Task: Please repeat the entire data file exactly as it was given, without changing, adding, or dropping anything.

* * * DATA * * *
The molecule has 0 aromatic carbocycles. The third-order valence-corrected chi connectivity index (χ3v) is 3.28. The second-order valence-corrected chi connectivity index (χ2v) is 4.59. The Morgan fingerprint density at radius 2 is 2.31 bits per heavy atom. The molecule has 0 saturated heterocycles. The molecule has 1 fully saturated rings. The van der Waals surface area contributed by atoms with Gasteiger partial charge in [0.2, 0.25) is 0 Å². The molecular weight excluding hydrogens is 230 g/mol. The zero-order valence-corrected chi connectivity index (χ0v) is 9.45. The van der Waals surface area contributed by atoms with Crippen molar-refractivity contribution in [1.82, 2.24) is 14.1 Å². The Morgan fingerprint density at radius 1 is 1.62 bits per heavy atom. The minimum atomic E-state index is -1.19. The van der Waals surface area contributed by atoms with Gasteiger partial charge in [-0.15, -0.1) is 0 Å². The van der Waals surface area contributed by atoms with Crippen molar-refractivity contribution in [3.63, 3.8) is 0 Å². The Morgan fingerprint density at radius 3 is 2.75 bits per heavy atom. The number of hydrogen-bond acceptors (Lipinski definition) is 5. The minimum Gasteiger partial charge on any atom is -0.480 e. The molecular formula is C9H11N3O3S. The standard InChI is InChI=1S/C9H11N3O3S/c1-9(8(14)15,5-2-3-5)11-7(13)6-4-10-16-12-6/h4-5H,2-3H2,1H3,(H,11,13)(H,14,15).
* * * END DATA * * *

The molecule has 0 aromatic carbocycles. The third-order valence-corrected chi connectivity index (χ3v) is 3.28. The second-order valence-corrected chi connectivity index (χ2v) is 4.59. The Morgan fingerprint density at radius 2 is 2.31 bits per heavy atom. The molecule has 0 saturated heterocycles. The molecule has 1 fully saturated rings. The van der Waals surface area contributed by atoms with Gasteiger partial charge in [0.2, 0.25) is 0 Å². The molecular weight excluding hydrogens is 230 g/mol. The zero-order valence-corrected chi connectivity index (χ0v) is 9.45. The van der Waals surface area contributed by atoms with Crippen molar-refractivity contribution in [1.82, 2.24) is 14.1 Å². The Morgan fingerprint density at radius 1 is 1.62 bits per heavy atom. The minimum atomic E-state index is -1.19. The van der Waals surface area contributed by atoms with Gasteiger partial charge in [-0.15, -0.1) is 0 Å². The van der Waals surface area contributed by atoms with Crippen molar-refractivity contribution in [3.63, 3.8) is 0 Å². The Morgan fingerprint density at radius 3 is 2.75 bits per heavy atom. The number of hydrogen-bond acceptors (Lipinski definition) is 5. The minimum Gasteiger partial charge on any atom is -0.480 e. The molecular formula is C9H11N3O3S. The standard InChI is InChI=1S/C9H11N3O3S/c1-9(8(14)15,5-2-3-5)11-7(13)6-4-10-16-12-6/h4-5H,2-3H2,1H3,(H,11,13)(H,14,15).